Prince talks to mourners
DEATH may have brought them together but for the tens of thousands of grieving New Zealanders in Christchurch, love ruled the day.
Tributes from as far afield as the Queen, and in the name of God, warmed the souls of the crowds who congregated in the southern capital yesterday to remember the city they lost and their 182 dead.
P r i m e M i n i s t e r J u l i a Gillard, Governor-General Quentin Bryce and Oppo- William told the crowd.
The city’s Anglican Bishop, Reverend Victoria Matthews, also called on the power of love to help people cope with their loss.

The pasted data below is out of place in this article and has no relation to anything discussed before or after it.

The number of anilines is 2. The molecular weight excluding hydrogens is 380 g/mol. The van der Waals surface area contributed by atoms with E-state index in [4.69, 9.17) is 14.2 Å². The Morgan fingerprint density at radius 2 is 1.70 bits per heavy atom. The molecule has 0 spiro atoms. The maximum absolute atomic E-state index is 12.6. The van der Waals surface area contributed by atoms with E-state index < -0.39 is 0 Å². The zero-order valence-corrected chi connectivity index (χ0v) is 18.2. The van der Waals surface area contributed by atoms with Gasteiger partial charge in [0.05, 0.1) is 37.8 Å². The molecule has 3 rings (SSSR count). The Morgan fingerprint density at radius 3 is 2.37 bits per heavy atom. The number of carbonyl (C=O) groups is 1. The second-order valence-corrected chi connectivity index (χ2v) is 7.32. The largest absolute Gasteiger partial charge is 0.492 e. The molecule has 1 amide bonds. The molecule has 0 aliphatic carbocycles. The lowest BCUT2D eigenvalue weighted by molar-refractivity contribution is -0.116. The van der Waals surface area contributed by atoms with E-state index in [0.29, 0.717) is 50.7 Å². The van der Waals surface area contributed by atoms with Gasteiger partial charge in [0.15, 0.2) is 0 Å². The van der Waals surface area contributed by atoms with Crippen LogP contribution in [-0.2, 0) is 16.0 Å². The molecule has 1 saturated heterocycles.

‘‘ Amid all the suffering love has triumphed,’’ the reverend said to the 400 family members of those who died, many moved to tears.
‘‘ The spirit of God was present ( when the quake hit) and God hasn’t l eft. Love i s stronger than death.’’
Sporting the proud Canter- bury colours of black and red, the crowd stood solemn and silent throughout the two-hour memorial.
A pile of rubble on the stage symbolised the ruinous state the nearby CBD was left in a f t e r t h e 6 . 3 - ma g n i t u d e quake, while 22 New Zealand flags hung to recognise the disaster’s date.
Speakers, including the Prince, took time to pay respects to those suffering in the wake of Japan’s recent quake and tsunami.